Friday, December 16, 2005

NEWS ADVISORY Green Party anti-war leader to challenge Sen. Feinstein in California

For Immediate Release

Thursday, December 15, 2005
Contact: Cres Vellucci, campaign press secretary,

Attention: Assignment Desk

SF anti-war leader calls for 'referendum' on Iraq, will officially launch 'A Million Votes for Peace' campaign to unseat Dianne Feinstein

SAN FRANCISCO - A former organizer for Ralph Nader's presidential campaign and co-author of the "College Not Combat" initiative on the San Francisco ballot last month will formally declare his candidacy for US Senate Thursday to unseat longtime Sen. Dianne Feinstein - and use the campaign as a referendum on the war and occupation in Iraq.

Todd Chretien, 36, of Oakland, will launch his "A Million Votes for Peace" campaign at news conference and major rally of his supporters on THURSDAY, 10 a.m. at Feinstein's office (1 Post
Street in San Francisco).

Mr. Chretien will be joined by anti-war activists from throughout California, including Green Party leaders Matt Gonzalez, Peter Camejo, Renee Saucedo and Aimee Allison, Richmond City Councilwoman Gayle McGlaughlin, National Council of Arab Americans representative Dr. Jess Ghannam and Mexican American Political Association (MAPA) president Nativo Lopez, among others.

Mr. Chretien, who has said the current elections in Iraq will "solve nothing," will comment on results from the elections during his Thursday news conference.

He will also comment on Feinstein's support for the USA Patriot Act, her opposition to immigrant drivers licenses, gay marriage and her support for the death penalty.

The Green Party intends to run its most ambitious statewide race ever - because the Republican Party has not yet fielded a candidate against Sen. Feinstein, it raises the possibility of a two-person, Green v. Democrat race.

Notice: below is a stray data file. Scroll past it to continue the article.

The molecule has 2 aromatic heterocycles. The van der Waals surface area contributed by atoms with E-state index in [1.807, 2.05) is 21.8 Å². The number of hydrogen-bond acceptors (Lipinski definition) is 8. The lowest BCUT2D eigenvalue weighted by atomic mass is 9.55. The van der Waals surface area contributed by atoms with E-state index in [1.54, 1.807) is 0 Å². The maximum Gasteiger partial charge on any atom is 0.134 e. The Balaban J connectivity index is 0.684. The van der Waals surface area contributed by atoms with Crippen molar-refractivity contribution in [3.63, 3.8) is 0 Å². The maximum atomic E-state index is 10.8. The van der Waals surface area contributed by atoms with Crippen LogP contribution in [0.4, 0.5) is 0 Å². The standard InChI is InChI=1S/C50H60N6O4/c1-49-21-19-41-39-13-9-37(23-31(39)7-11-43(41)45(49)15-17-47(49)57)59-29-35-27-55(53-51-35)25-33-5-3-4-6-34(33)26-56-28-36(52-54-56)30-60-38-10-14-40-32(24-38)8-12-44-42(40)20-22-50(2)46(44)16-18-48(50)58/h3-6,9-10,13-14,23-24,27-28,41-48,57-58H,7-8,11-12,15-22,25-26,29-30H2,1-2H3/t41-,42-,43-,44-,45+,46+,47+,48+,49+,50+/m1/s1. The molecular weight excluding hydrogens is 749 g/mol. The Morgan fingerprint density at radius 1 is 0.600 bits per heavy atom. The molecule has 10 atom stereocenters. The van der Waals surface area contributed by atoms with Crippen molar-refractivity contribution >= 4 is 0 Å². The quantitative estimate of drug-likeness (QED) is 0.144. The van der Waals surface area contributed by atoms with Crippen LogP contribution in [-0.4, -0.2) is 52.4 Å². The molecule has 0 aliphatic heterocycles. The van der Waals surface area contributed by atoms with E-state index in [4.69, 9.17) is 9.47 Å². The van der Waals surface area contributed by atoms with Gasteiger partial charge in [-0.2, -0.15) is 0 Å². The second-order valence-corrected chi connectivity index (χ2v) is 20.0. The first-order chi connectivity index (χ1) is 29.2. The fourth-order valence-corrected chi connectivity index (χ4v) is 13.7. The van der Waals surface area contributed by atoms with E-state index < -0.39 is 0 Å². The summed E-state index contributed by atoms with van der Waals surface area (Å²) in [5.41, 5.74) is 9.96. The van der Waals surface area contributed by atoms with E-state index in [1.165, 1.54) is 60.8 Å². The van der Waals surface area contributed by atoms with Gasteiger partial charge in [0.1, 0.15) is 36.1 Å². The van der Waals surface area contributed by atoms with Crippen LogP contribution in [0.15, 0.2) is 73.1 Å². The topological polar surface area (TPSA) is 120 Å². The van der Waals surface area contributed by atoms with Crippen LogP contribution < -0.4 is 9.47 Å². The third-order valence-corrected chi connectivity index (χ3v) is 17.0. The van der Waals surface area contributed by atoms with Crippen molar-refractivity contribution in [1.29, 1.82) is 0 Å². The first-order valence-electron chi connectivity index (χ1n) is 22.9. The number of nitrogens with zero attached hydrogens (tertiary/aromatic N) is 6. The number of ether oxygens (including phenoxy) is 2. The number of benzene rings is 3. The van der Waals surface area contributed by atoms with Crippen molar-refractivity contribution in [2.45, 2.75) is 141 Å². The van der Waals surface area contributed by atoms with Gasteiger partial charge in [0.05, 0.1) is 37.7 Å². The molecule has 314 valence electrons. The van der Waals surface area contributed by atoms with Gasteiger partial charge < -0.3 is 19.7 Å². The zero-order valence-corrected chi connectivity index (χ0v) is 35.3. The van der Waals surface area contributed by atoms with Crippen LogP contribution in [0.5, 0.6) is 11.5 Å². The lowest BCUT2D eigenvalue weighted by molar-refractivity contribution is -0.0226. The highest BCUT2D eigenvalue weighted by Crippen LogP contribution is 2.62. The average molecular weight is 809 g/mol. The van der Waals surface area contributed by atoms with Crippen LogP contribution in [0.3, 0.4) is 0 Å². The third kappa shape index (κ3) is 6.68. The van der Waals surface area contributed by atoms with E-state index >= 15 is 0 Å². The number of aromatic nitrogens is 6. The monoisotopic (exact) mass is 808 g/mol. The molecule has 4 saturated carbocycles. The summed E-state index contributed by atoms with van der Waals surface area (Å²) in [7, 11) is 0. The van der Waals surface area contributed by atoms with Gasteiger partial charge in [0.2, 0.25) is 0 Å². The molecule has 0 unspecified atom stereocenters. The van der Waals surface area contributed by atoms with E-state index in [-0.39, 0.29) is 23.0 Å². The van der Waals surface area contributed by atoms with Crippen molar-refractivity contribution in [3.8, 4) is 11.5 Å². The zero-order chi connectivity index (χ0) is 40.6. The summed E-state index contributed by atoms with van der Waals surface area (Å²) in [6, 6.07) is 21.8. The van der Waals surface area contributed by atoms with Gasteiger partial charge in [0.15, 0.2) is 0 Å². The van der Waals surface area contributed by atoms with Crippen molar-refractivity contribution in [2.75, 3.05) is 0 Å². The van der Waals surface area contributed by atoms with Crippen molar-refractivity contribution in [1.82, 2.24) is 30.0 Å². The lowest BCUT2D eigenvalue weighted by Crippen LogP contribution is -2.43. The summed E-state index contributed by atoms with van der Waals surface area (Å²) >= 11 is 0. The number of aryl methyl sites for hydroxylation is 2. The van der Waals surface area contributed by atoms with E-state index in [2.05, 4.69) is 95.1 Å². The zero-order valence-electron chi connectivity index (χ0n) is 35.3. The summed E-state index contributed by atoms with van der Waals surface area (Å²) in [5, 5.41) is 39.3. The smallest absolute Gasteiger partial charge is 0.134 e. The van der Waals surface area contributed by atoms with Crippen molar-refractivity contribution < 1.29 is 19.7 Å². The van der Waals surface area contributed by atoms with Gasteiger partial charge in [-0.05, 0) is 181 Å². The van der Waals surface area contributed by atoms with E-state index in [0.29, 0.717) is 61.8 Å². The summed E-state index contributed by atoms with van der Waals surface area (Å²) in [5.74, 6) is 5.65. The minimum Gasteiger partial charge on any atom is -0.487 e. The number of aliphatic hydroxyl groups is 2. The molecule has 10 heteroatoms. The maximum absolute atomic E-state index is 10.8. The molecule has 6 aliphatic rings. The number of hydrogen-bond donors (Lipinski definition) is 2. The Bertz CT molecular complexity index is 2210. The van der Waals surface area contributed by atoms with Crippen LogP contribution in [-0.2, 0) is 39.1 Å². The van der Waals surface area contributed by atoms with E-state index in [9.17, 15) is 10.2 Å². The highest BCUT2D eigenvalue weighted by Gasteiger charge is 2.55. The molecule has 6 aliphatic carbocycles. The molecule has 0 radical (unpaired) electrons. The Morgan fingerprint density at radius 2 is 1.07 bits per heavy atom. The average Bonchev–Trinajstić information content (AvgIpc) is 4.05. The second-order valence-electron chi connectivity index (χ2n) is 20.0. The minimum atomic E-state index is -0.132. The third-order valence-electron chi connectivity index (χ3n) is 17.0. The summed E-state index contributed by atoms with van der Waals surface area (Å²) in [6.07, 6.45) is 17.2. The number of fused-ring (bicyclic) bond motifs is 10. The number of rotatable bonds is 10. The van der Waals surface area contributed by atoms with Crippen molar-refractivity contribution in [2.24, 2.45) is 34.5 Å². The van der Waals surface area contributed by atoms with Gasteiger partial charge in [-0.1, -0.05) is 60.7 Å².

Distributed by the Green Party of the United

Wednesday, December 14, 2005

WI GREEN RELEASE Milwaukee, Madison, other towns likely to vote on antiwar ref.

Wisconsin Green Party

For Immediate Release
Tuesday, December 12, 2005

Ruth Weill, Co-chair, Wisconsin Green Party, 414-562-6097, 414-350-2107
Jeff Peterson, Coordinator, Bring the Troops Home Campaign, 715-472-2728

Milwaukee, Madison and 12 other communities likely to vote on Bringing the Troops Home

In April the Wisconsin Green Party membership voted to initiate an effort to put a Bring the Troops Home question on ballots throughout Wisconsin. Those efforts have been productive. Madison will have such a question on the ballot in April, and Milwaukee is likely to in November. At least twelve other communities in Wisconsin will have the question on their April ballots as well.

“This successful exercise in democracy is the result of a state coalition - church groups, peace and justice organizations, veterans, and concerned citizens have worked hard to bring this question to the voters,” said Jeff Peterson, coordinator of the Bring the Troops Home Coalition, and a member of the Wisconsin Green Party. “The effort has really taken off, as grassroots efforts do.”